Recruitment Genius: Assistant Stores Keeper

£16640 - £18500 per annum: Recruitment Genius: An Assistant Stores Keeper is r...

Recruitment Genius: Claims Administrator

£16000 - £18500 per annum: Recruitment Genius: This is an excellent opportunit...

Recruitment Genius: Software Developer - C# / ASP.NET / SQL

£17000 - £30000 per annum: Recruitment Genius: Developer required to join a bu...

Day In a Page

'It was first time I had ever tasted chocolate. I kept a piece, and when Amsterdam was liberated, I gave it to the first Allied soldier I saw'

Bread from heaven

Dutch survivors thank RAF for World War II drop that saved millions
Britain will be 'run for the wealthy and powerful' if Tories retain power - Labour

How 'the Axe' helped Labour

UK will be 'run for the wealthy and powerful' if Tories retain power
Rare and exclusive video shows the horrific price paid by activists for challenging the rule of jihadist extremists in Syria

The price to be paid for challenging the rule of extremists

A revolution now 'consuming its own children'
Welcome to the world of Megagames

Welcome to the world of Megagames

300 players take part in Watch the Skies! board game in London
'Nymphomaniac' actress reveals what it was really like to star in one of the most explicit films ever

Charlotte Gainsbourg on 'Nymphomaniac'

Starring in one of the most explicit films ever
Robert Fisk in Abu Dhabi: The Emirates' out-of-sight migrant workers helping to build the dream projects of its rulers

Robert Fisk in Abu Dhabi

The Emirates' out-of-sight migrant workers helping to build the dream projects of its rulers
Vince Cable interview: Charging fees for employment tribunals was 'a very bad move'

Vince Cable exclusive interview

Charging fees for employment tribunals was 'a very bad move'
Iwan Rheon interview: Game of Thrones star returns to his Welsh roots to record debut album

Iwan Rheon is returning to his Welsh roots

Rheon is best known for his role as the Bastard of Bolton. It's gruelling playing a sadistic torturer, he tells Craig McLean, but it hasn't stopped him recording an album of Welsh psychedelia
Russell Brand's interview with Ed Miliband has got everyone talking about The Trews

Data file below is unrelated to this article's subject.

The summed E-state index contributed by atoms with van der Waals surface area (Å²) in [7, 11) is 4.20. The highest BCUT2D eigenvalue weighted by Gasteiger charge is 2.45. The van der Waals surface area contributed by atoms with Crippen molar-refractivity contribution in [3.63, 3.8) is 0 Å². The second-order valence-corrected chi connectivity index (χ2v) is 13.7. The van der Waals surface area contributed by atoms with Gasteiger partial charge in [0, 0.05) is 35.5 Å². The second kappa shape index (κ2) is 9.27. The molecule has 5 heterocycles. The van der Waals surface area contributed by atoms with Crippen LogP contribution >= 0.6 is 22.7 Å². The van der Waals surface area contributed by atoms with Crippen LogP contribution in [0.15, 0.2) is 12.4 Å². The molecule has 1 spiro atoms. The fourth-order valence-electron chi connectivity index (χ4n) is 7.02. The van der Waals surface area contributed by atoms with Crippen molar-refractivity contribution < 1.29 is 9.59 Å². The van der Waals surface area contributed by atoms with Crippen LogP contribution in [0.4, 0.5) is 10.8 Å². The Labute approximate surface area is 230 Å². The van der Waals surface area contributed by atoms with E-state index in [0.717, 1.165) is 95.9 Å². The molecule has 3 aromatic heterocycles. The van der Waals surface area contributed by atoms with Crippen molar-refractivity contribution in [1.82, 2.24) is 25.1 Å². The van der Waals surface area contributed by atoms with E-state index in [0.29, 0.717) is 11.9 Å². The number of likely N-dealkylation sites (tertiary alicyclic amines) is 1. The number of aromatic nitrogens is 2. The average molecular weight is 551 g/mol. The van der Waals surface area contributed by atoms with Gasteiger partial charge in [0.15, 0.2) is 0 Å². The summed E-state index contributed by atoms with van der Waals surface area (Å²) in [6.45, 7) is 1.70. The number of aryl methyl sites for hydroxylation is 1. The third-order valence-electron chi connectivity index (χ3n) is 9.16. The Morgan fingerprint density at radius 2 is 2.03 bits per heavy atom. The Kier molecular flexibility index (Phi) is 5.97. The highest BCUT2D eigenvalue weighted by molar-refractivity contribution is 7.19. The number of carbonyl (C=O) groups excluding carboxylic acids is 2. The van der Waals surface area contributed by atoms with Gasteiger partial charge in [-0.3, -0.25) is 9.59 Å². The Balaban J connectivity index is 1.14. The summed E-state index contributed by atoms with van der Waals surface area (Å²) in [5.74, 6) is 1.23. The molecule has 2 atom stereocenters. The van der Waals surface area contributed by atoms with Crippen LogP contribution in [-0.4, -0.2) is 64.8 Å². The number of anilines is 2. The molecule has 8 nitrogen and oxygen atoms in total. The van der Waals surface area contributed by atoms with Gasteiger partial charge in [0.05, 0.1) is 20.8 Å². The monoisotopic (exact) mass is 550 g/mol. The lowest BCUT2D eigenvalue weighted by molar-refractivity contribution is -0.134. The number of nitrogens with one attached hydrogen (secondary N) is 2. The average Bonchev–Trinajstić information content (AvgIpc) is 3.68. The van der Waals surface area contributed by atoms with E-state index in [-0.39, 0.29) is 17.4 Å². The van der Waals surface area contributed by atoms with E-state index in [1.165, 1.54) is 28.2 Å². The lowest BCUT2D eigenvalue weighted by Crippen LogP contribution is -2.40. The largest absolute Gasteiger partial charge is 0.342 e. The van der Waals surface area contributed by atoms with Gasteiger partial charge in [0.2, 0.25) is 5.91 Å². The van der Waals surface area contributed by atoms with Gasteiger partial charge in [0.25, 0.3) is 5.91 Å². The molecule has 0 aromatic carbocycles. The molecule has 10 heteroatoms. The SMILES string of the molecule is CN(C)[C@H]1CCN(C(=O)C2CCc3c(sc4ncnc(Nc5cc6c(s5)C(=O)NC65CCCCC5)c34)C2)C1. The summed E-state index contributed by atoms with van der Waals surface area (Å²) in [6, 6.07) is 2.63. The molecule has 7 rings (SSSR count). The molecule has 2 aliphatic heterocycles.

Everyone is talking about The Trews

Russell Brand's 'true news' videos attract millions of viewers. But today's 'Milibrand' interview introduced his resolutely amateurish style to a whole new crowd
Morne Hardenberg interview: Cameraman for BBC's upcoming show Shark on filming the ocean's most dangerous predator

It's time for my close-up

Meet the man who films great whites for a living
Increasing numbers of homeless people in America keep their mobile phones on the streets

Homeless people keep mobile phones

A homeless person with a smartphone is a common sight in the US. And that's creating a network where the 'hobo' community can share information - and fight stigma - like never before
'Queer saint' Peter Watson left his mark on British culture by bankrolling artworld giants

'Queer saint' who bankrolled artworld giants

British culture owes a huge debt to Peter Watson, says Michael Prodger
Pushkin Prizes: Unusual exchange programme aims to bring countries together through culture

Pushkin Prizes brings countries together

Ten Scottish schoolchildren and their Russian peers attended a creative writing workshop in the Highlands this week
14 best kids' hoodies

14 best kids' hoodies

Don't get caught out by that wind on the beach. Zip them up in a lightweight top to see them through summer to autumn
Robert Fisk in Abu Dhabi: The acceptable face of the Emirates

The acceptable face of the Emirates

Has Abu Dhabi found a way to blend petrodollars with principles, asks Robert Fisk